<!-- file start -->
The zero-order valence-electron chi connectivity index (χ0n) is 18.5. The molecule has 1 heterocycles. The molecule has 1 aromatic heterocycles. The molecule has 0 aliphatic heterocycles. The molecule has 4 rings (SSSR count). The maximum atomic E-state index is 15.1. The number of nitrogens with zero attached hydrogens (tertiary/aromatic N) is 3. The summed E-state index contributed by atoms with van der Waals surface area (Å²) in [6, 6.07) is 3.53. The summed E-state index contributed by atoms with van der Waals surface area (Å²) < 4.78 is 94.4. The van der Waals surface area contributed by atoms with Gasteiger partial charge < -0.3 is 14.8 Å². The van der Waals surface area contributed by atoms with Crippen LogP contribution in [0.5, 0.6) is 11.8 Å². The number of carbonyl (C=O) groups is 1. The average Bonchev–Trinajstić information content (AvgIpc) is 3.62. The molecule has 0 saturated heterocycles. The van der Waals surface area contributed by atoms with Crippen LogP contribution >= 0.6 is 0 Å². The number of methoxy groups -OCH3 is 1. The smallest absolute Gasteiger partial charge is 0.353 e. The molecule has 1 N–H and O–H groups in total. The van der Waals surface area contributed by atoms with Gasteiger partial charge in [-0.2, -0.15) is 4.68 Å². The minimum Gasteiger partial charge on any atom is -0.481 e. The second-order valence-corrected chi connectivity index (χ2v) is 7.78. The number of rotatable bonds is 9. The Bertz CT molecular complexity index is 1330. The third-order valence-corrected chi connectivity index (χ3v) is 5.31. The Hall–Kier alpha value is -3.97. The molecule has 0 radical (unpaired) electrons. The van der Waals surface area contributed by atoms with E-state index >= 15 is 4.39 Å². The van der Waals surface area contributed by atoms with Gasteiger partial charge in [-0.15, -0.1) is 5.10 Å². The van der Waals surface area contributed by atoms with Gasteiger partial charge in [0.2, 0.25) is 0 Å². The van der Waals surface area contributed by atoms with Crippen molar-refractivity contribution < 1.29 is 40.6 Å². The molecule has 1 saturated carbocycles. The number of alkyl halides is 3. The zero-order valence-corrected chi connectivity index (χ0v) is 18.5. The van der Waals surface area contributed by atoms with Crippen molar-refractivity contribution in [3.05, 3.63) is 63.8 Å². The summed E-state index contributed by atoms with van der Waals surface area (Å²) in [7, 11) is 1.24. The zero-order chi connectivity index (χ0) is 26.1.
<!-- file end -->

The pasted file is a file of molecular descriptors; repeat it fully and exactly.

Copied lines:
The zero-order valence-electron chi connectivity index (χ0n) is 18.5. The molecule has 1 heterocycles. The molecule has 1 aromatic heterocycles. The molecule has 0 aliphatic heterocycles. The molecule has 4 rings (SSSR count). The maximum atomic E-state index is 15.1. The number of nitrogens with zero attached hydrogens (tertiary/aromatic N) is 3. The summed E-state index contributed by atoms with van der Waals surface area (Å²) in [6, 6.07) is 3.53. The summed E-state index contributed by atoms with van der Waals surface area (Å²) < 4.78 is 94.4. The van der Waals surface area contributed by atoms with Gasteiger partial charge < -0.3 is 14.8 Å². The van der Waals surface area contributed by atoms with Crippen LogP contribution in [0.5, 0.6) is 11.8 Å². The number of carbonyl (C=O) groups is 1. The average Bonchev–Trinajstić information content (AvgIpc) is 3.62. The molecule has 0 saturated heterocycles. The van der Waals surface area contributed by atoms with Crippen LogP contribution >= 0.6 is 0 Å². The number of methoxy groups -OCH3 is 1. The smallest absolute Gasteiger partial charge is 0.353 e. The molecule has 1 N–H and O–H groups in total. The van der Waals surface area contributed by atoms with Gasteiger partial charge in [-0.2, -0.15) is 4.68 Å². The minimum Gasteiger partial charge on any atom is -0.481 e. The second-order valence-corrected chi connectivity index (χ2v) is 7.78. The number of rotatable bonds is 9. The Bertz CT molecular complexity index is 1330. The third-order valence-corrected chi connectivity index (χ3v) is 5.31. The Hall–Kier alpha value is -3.97. The molecule has 0 radical (unpaired) electrons. The van der Waals surface area contributed by atoms with E-state index >= 15 is 4.39 Å². The van der Waals surface area contributed by atoms with Gasteiger partial charge in [-0.15, -0.1) is 5.10 Å². The van der Waals surface area contributed by atoms with Gasteiger partial charge in [0.2, 0.25) is 0 Å². The van der Waals surface area contributed by atoms with Crippen molar-refractivity contribution < 1.29 is 40.6 Å². The molecule has 1 saturated carbocycles. The number of alkyl halides is 3. The zero-order valence-corrected chi connectivity index (χ0v) is 18.5. The van der Waals surface area contributed by atoms with Crippen molar-refractivity contribution in [3.05, 3.63) is 63.8 Å². The summed E-state index contributed by atoms with van der Waals surface area (Å²) in [7, 11) is 1.24. The zero-order chi connectivity index (χ0) is 26.1.